The anniversary of the Servant of God Dorothy Day’s anniversary of death is forthcoming on November 29 (1980).

Listen to what Cardinal Dolan said about Dorothy Day is here.

Saint Henry, king and Benedictine Oblate

St Henry Oblate.jpgThe feast of King Saint Henry (972-1024) always brings with it a keen remembrance of the commitment one makes as an Benedictine Oblate: seeking God unreservedly. The offering of oneself to God as a Benedictine oblate is a singular grace to take the gift of one’s humanity seriously as God has given it with the express desire to totally adore Him who makes us.

As this German king and Holy Roman Emperor he knew that holiness was possible in everyday life. You might say he was a monk without the monastic enclosure to God’s work in the every day.
A prior post on Saint Henry on Communio is here.
Benedictine Father Mark Kirby speaks well of good King Saint Henry here.
Let’s join with Saint Frances of Rome and Saint Henry in prayer for the grace of seeking God in all that we do, and in every place and time.

Presentation of the Blessed Virgin Mary and Benedictine Oblation

Presentation of the Blessed Virign Mary3.jpgAs we Venerate the glorious memory of the most holy Virgin Mary, grant, we pray, O Lord, through her intercession, that we, too, may merit to receive from the fullness of your grace.

In the Name of Our Lord Jesus Christ. Amen.
On this Feast of the Presentation in the Temple of the Blessed Virgin Mary, I, too, offer myself to God through this renewal of my oblation. I commit myself anew to Stability of Heart, Fidelity to the Spirit of the Monastic Life, and Obedience to the Will of God as a Benedictine Oblate of the venerable monastery of Saint Meinrad.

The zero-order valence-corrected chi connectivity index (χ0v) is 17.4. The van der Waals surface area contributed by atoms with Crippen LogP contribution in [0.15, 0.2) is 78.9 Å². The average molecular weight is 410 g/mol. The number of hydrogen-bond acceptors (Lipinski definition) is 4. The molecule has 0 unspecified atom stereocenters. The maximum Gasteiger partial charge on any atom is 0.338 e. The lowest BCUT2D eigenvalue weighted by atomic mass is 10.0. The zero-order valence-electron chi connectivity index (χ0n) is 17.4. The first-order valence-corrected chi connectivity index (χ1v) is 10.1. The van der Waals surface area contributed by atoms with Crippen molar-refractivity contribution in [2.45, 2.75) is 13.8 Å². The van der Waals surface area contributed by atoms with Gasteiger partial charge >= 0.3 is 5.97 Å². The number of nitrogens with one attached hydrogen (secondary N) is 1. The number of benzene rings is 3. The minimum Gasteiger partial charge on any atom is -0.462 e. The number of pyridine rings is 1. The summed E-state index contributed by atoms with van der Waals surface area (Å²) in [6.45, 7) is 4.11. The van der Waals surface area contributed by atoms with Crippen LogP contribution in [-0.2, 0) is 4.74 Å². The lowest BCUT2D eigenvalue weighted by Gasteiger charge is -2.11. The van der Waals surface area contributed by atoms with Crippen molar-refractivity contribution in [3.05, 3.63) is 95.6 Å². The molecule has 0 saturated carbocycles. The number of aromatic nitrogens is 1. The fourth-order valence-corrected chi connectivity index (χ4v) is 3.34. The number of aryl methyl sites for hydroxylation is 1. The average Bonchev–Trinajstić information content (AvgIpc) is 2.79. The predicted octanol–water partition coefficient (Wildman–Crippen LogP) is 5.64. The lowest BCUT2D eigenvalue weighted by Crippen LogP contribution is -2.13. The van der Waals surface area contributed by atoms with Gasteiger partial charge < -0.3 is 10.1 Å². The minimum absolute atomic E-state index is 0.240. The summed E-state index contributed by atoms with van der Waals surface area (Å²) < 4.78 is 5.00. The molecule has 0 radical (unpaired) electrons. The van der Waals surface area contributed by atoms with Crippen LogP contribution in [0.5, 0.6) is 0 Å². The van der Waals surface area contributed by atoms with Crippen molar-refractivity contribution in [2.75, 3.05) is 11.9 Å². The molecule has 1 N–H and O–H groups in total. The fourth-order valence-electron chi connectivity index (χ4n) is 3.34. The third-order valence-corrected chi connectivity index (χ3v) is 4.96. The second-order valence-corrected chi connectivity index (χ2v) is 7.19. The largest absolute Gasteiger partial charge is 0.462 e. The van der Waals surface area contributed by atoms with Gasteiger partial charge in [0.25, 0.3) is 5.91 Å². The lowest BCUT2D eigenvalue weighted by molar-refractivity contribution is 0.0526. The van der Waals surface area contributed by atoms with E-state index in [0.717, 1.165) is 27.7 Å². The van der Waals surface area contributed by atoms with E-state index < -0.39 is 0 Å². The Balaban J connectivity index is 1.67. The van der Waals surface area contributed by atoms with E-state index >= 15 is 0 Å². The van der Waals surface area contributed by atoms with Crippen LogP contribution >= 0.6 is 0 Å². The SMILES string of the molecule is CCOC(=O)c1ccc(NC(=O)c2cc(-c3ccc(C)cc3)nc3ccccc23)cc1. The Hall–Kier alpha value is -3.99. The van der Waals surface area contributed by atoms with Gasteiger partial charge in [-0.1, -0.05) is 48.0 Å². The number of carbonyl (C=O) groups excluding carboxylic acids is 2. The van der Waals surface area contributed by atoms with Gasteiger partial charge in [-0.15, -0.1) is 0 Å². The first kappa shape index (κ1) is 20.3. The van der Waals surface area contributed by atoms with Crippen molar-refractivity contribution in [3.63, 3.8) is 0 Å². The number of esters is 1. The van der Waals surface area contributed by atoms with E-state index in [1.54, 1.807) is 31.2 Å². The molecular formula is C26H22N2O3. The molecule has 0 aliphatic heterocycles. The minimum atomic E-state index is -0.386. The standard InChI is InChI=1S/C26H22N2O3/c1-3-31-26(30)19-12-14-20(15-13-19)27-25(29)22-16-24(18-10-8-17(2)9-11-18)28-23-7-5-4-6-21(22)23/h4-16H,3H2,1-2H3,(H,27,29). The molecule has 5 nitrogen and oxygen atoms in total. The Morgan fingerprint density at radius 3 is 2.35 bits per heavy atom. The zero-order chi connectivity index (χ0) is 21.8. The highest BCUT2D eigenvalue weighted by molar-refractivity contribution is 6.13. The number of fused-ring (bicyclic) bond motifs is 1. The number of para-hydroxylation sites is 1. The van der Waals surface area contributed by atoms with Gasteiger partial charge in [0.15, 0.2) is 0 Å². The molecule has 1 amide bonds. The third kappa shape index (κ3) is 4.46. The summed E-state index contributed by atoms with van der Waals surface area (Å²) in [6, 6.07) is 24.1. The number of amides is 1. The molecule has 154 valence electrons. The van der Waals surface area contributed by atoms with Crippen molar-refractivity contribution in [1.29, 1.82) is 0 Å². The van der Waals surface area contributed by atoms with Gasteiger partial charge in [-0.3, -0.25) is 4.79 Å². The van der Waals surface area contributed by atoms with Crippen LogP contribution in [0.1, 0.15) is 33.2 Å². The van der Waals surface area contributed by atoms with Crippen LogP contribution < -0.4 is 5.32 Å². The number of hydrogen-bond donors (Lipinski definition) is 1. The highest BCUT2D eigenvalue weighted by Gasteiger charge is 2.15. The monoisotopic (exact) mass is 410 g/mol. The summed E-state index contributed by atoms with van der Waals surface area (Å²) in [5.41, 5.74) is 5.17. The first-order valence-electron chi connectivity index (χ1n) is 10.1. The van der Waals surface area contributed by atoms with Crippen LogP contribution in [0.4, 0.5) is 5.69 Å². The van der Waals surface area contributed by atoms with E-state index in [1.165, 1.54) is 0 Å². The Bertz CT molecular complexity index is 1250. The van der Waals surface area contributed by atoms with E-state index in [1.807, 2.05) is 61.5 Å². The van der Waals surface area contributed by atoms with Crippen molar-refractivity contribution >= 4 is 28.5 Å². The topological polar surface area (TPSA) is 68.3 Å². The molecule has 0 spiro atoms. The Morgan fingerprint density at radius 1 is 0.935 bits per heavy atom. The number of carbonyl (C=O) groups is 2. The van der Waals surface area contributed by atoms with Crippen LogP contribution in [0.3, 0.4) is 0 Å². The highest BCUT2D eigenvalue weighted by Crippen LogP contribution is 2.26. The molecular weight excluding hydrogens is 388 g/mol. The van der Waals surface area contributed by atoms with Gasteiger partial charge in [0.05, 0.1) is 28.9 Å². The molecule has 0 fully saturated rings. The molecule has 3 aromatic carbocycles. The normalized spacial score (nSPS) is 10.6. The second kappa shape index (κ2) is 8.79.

Fraternal love and correction essential, Pope reminds

Christ washing the feet Tintoretto.jpgOne of the themes from Oblate retreat this past weekend was humility. And from within the Gospel and Saint Benedict’s vision of humility Brother John Mark spoke about love and fraternal relations, particularly rubbing elbows in true charity with your brother and sister in community. A stone is only polished when it meets other stones.

Pope Benedict brings up the human desire to be in community with other other people: how good it is for brothers and sisters to live in unity, St Paul says. But this unity and love have one condition: “You will love your neighbor as yourself” (Romans 13:8-10). Some take this point as an easy thing to do. I assure you, it is not. This past Sunday’s Scripture readings teach this point.
In his Rule, Saint Benedict places a strong emphasis on mutual responsibility (“a reciporcal responsibility” the Pope calls it) and charity toward the other person is lived only in a personal way. Benedict XVI argues as Saint Benedict did before him, “that there is a co-responsibility in the journey of the Christian life: everyone, conscious of his own limits and defects, is called to welcome fraternal correction and to help others with this particular service [of forgiveness and healing injuries].

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About the author

Paul A. Zalonski is from New Haven, CT. He is a member of the Fraternity of Communion and Liberation, a Catholic ecclesial movement, and an Oblate of Saint Benedict. Contact Paul at paulzalonski[at]yahoo.com.